The Gargoyle – Andrew Davidson

“Accidents ambush the unsuspecting, often violently, just like love.”

Quite a catchy opening line, isn’t it?
This is how The Gargoyle starts, and it was enough to keep me reading.
The story begins with a car accident – the survivor, a man, is brought to a hospital, his body covered in severe burns. While going through endless medical procedures which only make him wish for a quick death, he receives a visitor, a strange woman who claims they were lovers a long time ago. Several hundred years, in fact.
Her name is Marianne Engel (not quite angel but almost – I like that) and just like a modern Scheherazade, she starts telling him their love story. Her tale is interspersed with other beautiful love stories, like the Japanese girl who made amazing delicate works of art out of glass and every time one chipped a piece away, the word aishiteru (‘I love you’ – in Japanese) would be released into the air, or the woman whose husband was lost at sea and she always waited for him to come back.

Slowly, his thoughts of suicide fade away and the burned man finds himself looking forward to Marianne Engel’s visits and the stories she brings him. Each day becomes less painful than the last, and while his body is slowly recovering, the burned man remembers his past and cannot help compare his former life to the one he’s forced to accept after his accident.

What about Marianne Engel and her story? What hides beneath that intriguing exterior, who’s underneath those tattoos?

“Her hair was like Tartarean vines that grow in the night, reaching up from a place so dark that the sun is only a rumor.

Ocean waves tossed around her irises, like an unexpected storm ready to steal a sailor from his wife.”

How come she knows so many things, old things, terrible things, and why is she speaking about the hearts she has to give away? And why does she go into a frenzy sculpting those stone monsters, the gargoyles?

The stories within stories kept my attention fully engaged – I only wish I had read Dante’s Inferno before so I would understand that specific part in the book better, but that’s to be done in the future. The sentences are beautifully constructed, the references to other cultures intriguing, the description of the burned man’s wounds and treatment believable (they are probably accurate but to be honest I have no idea – nevertheless I was impressed with the amount of details about this aspect).
This was one of the best love stories I’ve read, a love that asks for everything and burns the soul like fire, a love that requires the greatest sacrifice: that of letting go. It made my heart sing and weep at the same time.
This book is a keeper. I will definitely read it again.

*read in August 2011

This entry was posted in The Book on The Nightstand. Bookmark the permalink.

7 Responses to The Gargoyle – Andrew Davidson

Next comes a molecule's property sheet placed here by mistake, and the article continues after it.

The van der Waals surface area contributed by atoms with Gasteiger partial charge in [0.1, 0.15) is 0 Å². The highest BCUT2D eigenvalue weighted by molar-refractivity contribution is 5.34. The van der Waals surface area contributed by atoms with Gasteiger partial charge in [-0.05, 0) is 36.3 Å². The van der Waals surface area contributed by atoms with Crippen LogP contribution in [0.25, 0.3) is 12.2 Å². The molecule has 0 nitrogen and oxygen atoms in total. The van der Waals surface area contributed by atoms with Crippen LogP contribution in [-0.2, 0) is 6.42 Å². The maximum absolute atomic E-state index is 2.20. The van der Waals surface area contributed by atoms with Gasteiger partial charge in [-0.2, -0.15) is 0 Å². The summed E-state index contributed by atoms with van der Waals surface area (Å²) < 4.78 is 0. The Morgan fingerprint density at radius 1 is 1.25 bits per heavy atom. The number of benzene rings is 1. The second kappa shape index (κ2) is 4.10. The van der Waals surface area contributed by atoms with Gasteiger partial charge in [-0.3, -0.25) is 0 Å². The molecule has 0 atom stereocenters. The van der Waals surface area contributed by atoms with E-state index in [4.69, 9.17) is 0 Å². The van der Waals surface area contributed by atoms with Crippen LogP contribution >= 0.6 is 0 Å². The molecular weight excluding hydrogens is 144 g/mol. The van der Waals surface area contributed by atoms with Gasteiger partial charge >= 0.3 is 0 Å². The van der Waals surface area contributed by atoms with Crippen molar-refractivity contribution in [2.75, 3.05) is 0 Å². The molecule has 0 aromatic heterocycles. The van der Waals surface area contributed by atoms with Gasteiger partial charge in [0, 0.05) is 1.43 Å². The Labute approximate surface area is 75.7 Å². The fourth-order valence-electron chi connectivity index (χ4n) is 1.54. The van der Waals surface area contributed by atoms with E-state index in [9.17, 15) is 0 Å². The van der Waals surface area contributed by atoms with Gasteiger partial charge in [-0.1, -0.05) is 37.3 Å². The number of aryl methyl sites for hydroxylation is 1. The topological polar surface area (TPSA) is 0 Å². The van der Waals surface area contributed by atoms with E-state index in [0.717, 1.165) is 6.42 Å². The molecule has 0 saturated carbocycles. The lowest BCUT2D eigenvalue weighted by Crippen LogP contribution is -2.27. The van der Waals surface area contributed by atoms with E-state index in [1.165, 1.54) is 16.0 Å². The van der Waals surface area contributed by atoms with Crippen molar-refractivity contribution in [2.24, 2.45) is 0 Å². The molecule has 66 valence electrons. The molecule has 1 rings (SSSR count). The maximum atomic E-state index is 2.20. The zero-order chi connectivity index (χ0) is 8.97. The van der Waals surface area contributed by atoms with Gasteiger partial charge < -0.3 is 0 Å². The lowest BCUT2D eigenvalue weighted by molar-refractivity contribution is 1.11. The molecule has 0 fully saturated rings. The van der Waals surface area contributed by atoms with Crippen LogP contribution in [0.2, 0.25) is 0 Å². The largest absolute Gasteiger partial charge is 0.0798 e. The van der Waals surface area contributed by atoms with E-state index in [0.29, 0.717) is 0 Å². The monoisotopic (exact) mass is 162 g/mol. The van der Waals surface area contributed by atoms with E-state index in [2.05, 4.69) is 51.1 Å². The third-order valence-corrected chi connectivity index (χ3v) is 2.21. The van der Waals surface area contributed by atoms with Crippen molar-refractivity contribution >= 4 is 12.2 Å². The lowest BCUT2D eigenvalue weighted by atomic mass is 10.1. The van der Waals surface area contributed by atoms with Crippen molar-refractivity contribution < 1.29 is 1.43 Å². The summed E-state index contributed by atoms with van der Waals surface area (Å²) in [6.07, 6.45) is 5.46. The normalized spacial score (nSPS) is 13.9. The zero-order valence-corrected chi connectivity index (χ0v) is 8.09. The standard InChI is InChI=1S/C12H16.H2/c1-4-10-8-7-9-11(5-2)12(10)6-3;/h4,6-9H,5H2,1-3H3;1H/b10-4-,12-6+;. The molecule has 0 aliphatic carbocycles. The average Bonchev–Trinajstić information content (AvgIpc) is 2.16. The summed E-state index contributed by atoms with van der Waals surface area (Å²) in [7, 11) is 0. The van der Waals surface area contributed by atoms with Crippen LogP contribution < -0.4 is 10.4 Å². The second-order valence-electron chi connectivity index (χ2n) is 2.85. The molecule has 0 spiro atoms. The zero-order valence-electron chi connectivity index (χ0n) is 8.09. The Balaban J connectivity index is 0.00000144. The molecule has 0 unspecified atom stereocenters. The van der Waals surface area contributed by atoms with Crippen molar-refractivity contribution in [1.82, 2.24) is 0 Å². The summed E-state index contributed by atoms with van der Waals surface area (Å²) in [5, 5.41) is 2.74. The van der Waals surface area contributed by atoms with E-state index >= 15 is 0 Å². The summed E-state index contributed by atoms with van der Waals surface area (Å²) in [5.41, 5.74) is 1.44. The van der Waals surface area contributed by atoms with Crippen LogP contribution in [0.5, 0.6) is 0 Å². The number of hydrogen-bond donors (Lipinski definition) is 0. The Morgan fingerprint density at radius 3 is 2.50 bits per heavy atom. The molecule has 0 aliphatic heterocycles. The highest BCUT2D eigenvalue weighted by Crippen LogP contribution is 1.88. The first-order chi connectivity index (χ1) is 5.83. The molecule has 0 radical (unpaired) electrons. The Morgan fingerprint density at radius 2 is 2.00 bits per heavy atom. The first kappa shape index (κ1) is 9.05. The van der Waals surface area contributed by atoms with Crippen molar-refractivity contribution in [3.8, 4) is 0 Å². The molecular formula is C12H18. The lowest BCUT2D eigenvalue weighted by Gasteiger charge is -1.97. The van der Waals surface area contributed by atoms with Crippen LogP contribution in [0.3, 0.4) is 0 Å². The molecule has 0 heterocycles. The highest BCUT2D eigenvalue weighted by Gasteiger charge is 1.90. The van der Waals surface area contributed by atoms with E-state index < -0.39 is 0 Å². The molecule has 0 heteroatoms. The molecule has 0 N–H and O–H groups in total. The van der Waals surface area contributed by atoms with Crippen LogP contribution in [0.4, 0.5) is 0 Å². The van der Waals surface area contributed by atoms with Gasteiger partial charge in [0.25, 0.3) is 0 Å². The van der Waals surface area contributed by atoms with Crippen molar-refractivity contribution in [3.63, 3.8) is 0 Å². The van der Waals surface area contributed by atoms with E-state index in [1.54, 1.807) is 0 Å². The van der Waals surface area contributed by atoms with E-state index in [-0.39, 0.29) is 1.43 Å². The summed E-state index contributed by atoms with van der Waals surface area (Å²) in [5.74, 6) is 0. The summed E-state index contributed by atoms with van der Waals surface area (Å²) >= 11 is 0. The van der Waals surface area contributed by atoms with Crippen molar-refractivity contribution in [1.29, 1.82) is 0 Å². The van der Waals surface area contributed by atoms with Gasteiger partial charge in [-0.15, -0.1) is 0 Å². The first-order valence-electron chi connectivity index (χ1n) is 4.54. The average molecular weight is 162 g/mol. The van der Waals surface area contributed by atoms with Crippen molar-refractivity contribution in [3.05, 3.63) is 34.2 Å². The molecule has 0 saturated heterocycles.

1. Vishy says:

    Wonderful review, Delia! ‘The Gargoyle’ looks like an interesting book. I have seen it in bookstores here but I thought that it was a fantasy kind of book. From your review, it looks very different. I will add this to my ‘TBR’ list. Thanks for the review 🙂

    • Delia says:

      Hi Vishy,
      This book surpasses the interesting and goes into the realm of beautiful. Love stories like this are found only in writing. 🙂
      I often have trouble writing a good review for a book I really like because I don’t want to give away too much but at the same time just saying ‘go ahead and read it’ it’s not enough.
      Fantasy? No, I wouldn’t say so…

      • Vishy says:

        Wonderful to know that, Delia! I loved your reviews about the books you liked very much – both this and the one on ‘Shantaram’. I am planning to go to my favourite bookstore on Sunday. I will look for ‘The Gargoyle’ then 🙂

  2. Aths says:

    I have been curious about this book for a while. A lot of people have solidly recommended this book and I’m glad to see that you enjoyed it!

    • Delia says:

      Hi Aths,

      You should give it a try. I’m a bit skeptical when people recommend books to me, but this one was suggested by a friend who has very similar reading tastes to mine so I decided to try it. In most cases, reading the first page is all I need to know if the book is for me. It didn’t take long for this one to convince me. I enjoyed it very much.

  3. Jenners says:

    I read this last year and it was very different. I loved the whole past life story and I thought those stories were really well done. I don’t think I was as big of a fan of it as you were but it was an interesting read. I agree that it would have been helpful to have read Dante’s Inferno before reading this one.

Leave a Reply

Your email address will not be published. Required fields are marked *